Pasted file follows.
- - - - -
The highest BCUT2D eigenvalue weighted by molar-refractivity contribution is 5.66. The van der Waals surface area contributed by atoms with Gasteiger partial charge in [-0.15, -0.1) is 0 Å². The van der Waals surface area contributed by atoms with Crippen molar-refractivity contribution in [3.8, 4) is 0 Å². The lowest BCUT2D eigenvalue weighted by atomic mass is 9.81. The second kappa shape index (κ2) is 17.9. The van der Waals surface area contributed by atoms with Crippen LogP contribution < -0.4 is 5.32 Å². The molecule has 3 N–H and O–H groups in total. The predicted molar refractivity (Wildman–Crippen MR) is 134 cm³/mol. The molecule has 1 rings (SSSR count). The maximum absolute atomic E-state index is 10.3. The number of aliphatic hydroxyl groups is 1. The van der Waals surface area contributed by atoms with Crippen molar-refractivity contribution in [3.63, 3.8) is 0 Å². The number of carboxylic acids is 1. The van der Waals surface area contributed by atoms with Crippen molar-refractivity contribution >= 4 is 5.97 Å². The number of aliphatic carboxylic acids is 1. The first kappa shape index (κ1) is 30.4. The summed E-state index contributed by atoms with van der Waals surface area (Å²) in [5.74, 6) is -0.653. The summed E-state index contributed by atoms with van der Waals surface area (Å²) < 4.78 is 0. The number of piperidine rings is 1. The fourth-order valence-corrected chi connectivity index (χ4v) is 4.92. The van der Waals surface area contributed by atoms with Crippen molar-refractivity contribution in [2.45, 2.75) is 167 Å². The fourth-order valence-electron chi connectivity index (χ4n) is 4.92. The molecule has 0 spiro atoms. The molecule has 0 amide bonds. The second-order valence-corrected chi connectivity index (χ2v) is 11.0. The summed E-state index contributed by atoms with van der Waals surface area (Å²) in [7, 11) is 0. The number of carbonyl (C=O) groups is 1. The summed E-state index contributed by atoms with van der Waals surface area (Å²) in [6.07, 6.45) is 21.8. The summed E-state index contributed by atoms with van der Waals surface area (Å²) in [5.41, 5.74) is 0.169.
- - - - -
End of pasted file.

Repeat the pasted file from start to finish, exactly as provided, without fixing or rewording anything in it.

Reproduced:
The highest BCUT2D eigenvalue weighted by molar-refractivity contribution is 5.66. The van der Waals surface area contributed by atoms with Gasteiger partial charge in [-0.15, -0.1) is 0 Å². The van der Waals surface area contributed by atoms with Crippen molar-refractivity contribution in [3.8, 4) is 0 Å². The lowest BCUT2D eigenvalue weighted by atomic mass is 9.81. The second kappa shape index (κ2) is 17.9. The van der Waals surface area contributed by atoms with Crippen LogP contribution < -0.4 is 5.32 Å². The molecule has 3 N–H and O–H groups in total. The predicted molar refractivity (Wildman–Crippen MR) is 134 cm³/mol. The molecule has 1 rings (SSSR count). The maximum absolute atomic E-state index is 10.3. The number of aliphatic hydroxyl groups is 1. The van der Waals surface area contributed by atoms with Crippen molar-refractivity contribution in [3.63, 3.8) is 0 Å². The number of carboxylic acids is 1. The van der Waals surface area contributed by atoms with Crippen molar-refractivity contribution >= 4 is 5.97 Å². The number of aliphatic carboxylic acids is 1. The first kappa shape index (κ1) is 30.4. The summed E-state index contributed by atoms with van der Waals surface area (Å²) in [5.74, 6) is -0.653. The summed E-state index contributed by atoms with van der Waals surface area (Å²) < 4.78 is 0. The number of piperidine rings is 1. The fourth-order valence-corrected chi connectivity index (χ4v) is 4.92. The van der Waals surface area contributed by atoms with Crippen molar-refractivity contribution in [2.45, 2.75) is 167 Å². The fourth-order valence-electron chi connectivity index (χ4n) is 4.92. The molecule has 0 spiro atoms. The molecule has 0 amide bonds. The second-order valence-corrected chi connectivity index (χ2v) is 11.0. The summed E-state index contributed by atoms with van der Waals surface area (Å²) in [7, 11) is 0. The number of carbonyl (C=O) groups is 1. The summed E-state index contributed by atoms with van der Waals surface area (Å²) in [6.07, 6.45) is 21.8. The summed E-state index contributed by atoms with van der Waals surface area (Å²) in [5.41, 5.74) is 0.169.